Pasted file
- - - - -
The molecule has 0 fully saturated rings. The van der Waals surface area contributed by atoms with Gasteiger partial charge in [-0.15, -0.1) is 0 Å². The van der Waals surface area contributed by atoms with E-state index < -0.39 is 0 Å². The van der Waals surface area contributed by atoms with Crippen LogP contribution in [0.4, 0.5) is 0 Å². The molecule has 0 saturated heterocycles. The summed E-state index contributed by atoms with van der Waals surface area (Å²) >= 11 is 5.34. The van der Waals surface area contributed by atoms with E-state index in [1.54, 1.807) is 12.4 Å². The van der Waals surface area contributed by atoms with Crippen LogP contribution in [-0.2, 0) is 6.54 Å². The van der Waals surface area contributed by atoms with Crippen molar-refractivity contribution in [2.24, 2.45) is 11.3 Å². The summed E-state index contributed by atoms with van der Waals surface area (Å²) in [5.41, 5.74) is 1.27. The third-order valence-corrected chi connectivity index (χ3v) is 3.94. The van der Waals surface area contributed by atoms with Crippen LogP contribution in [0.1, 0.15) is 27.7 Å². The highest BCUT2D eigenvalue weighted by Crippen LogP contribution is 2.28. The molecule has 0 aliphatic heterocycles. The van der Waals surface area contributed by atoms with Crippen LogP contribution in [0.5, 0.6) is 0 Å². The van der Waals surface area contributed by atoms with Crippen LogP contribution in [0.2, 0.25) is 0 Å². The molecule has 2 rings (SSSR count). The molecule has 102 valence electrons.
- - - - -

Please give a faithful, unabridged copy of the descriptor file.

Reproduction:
The molecule has 0 fully saturated rings. The van der Waals surface area contributed by atoms with Gasteiger partial charge in [-0.15, -0.1) is 0 Å². The van der Waals surface area contributed by atoms with E-state index < -0.39 is 0 Å². The van der Waals surface area contributed by atoms with Crippen LogP contribution in [0.4, 0.5) is 0 Å². The molecule has 0 saturated heterocycles. The summed E-state index contributed by atoms with van der Waals surface area (Å²) >= 11 is 5.34. The van der Waals surface area contributed by atoms with E-state index in [1.54, 1.807) is 12.4 Å². The van der Waals surface area contributed by atoms with Crippen LogP contribution in [-0.2, 0) is 6.54 Å². The van der Waals surface area contributed by atoms with Crippen molar-refractivity contribution in [2.24, 2.45) is 11.3 Å². The summed E-state index contributed by atoms with van der Waals surface area (Å²) in [5.41, 5.74) is 1.27. The third-order valence-corrected chi connectivity index (χ3v) is 3.94. The van der Waals surface area contributed by atoms with Crippen LogP contribution in [0.1, 0.15) is 27.7 Å². The highest BCUT2D eigenvalue weighted by Crippen LogP contribution is 2.28. The molecule has 0 aliphatic heterocycles. The van der Waals surface area contributed by atoms with Crippen LogP contribution in [0.5, 0.6) is 0 Å². The van der Waals surface area contributed by atoms with Crippen LogP contribution in [0.2, 0.25) is 0 Å². The molecule has 2 rings (SSSR count). The molecule has 102 valence electrons.